In this Approaches course, we’ll focus on the theme of “Surviving in America” – a topic on everyone’s minds. To this end, we’ll discuss how Americans and the representative literature, art, and popular culture they have produced, have responded to public health, economic, and political crises. In addition, we’ll explore how American Studies scholars have studied and analyzed what it means to survive in America, and how race, gender, sexuality, and class factor into this question.

3 T/H
2:15-3:35pm
HCK 131
DC
Urban
050:316:01

21st Century Expression

This course will explore new genres of writing and some popular updates of familiar genres, such as the memoir, the novel, and the short story. In particular, we will examine blogs, read a graphic novel, examine some outsider perspectives on 9-11 and subsequent events, and finish the semester with a unit on zombies in popular literature and film. There will be individual reports on YouTube videos and group discussions.

3 H
3:20-6:20pm
TIL 103B
LIV
Moomjy
050:324:01

Wayward Americans

Wayward Americans – or – Who’s Normal Anyway? An examination of individuals and groups, those who might be categorized as “wayward” Americans, allows us to explore various normal/abnormal dichotomies within American culture. How do we determine who or what is normal? Do norms remain constant over time and place? How is normalcy measured? And by whom? How important is context – geographic location, social and cultural background, age, gender, race, ethnicity, and religion – when determining normalcy? As we examine groups that have been described as different, weird, deviant, strange, abnormal, disobedient or unnatural, we will seek to understand the historical, sociological and psychological underpinnings of the cultural norms, from which these groups are/were excluded.

3 M/W
7:15-8:35pm
RAB 104
DC
Zemla
050:325:01

Women on the Fringe

The course will provide students with an historical perspective on the evolution of the concepts of female deviance from the colonial period to the present with particular attention to the influence of race, ethnicity, class, region, gender, and religion. Students will learn how to analyze film critically in terms of its cultural context and will receive training in the analytical and methodological skills necessary to pursue a research project in American Studies on the history of female deviance.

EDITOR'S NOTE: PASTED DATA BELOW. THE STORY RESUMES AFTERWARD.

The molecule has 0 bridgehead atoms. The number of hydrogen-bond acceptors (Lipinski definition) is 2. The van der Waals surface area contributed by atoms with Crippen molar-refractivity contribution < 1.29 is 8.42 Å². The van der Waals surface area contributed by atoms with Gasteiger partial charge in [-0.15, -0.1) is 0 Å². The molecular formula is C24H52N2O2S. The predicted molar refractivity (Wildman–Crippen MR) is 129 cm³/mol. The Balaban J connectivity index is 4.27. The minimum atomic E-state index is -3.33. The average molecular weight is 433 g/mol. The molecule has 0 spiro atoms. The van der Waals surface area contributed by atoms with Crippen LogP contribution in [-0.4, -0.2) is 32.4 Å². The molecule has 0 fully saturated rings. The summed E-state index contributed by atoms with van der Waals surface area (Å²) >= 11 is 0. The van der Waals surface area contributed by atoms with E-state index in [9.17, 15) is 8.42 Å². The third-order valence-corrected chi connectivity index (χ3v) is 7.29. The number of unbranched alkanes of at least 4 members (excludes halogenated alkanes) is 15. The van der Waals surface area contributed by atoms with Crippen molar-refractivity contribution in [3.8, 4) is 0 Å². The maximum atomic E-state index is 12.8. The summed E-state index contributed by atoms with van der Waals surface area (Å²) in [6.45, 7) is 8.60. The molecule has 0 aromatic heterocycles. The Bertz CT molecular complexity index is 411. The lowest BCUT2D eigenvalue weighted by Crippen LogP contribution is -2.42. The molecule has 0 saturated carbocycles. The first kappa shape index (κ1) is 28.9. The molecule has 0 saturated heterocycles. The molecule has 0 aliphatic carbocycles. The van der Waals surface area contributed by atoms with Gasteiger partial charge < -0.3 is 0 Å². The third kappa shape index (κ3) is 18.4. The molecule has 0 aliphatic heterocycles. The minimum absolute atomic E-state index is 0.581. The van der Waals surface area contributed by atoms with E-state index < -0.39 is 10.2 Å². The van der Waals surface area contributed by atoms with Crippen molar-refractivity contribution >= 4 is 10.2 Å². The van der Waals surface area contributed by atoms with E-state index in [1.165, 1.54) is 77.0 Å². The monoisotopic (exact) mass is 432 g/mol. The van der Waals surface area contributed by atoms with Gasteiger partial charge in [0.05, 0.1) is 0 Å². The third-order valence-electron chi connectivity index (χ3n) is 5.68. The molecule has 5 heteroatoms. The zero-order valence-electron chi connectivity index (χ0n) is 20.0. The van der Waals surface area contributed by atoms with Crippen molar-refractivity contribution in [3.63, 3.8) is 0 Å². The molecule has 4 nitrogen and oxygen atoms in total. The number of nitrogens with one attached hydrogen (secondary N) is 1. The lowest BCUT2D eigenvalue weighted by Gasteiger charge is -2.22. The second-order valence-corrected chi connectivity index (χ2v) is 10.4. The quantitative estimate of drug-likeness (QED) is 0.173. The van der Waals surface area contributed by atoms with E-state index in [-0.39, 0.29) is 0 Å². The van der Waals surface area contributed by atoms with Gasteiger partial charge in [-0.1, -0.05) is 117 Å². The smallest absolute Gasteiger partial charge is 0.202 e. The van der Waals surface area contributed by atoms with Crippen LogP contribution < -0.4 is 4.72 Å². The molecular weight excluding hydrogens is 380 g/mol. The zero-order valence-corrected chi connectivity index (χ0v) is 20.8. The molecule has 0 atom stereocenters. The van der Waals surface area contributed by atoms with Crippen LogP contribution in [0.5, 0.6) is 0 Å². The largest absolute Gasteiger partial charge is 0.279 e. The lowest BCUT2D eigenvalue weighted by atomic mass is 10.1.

Cross-Listed with 01:988:325:01

3 T
10:55-1:55pm
RAB 018
DC
Fishbein
050:331:01

Ethnic America: Borders, Labor, and Culture

From internal and extraterritorial colonies to outsourcing and building a wall along Mexico, the US has been debating how to imagine and where to place its national borders. Territorial and corporate expansion has historically complicated where US jurisdiction and "America" begin and end. The first half of the semester deals with the making of borders and US racialization, while the second half looks at asylum issues and corporate and military presence along the border. The class looks at the different ways the US has regulated these spaces of exclusions in novels, films and scholarship. We will then ask how we begin to re-write and re-imagine “America” from these borders?
Cross-Listed with 01:595:312:03
Eligible for CCRES Minor

3 H
2:15-5:15pm
BIO 205
DC
Isaac
050:342:01

American Sexuality

This course explores specific moments (from the late-19th century to the present) in American cultures to understand and analyze evolving conceptualizations of gender and sexuality. Particular attention will be given to the ways in which narratives of sexuality become dominant in the cultural imaginary. How do these stories of gender and sexuality get framed, and circulate as “normal”? How are heteronormative ideals disrupted? Some of the issues we will discuss include: marriage, sex and the culture wars, feminism, masculinities, race and ethnicity, AIDS, pornography, among other topics. Examination of literature, film, television, advice manuals, reports on sexual behavior (Kinsey), music videos, and other cultural artifacts. Theoretical works by Freud, Foucault, and others will be read alongside primary works.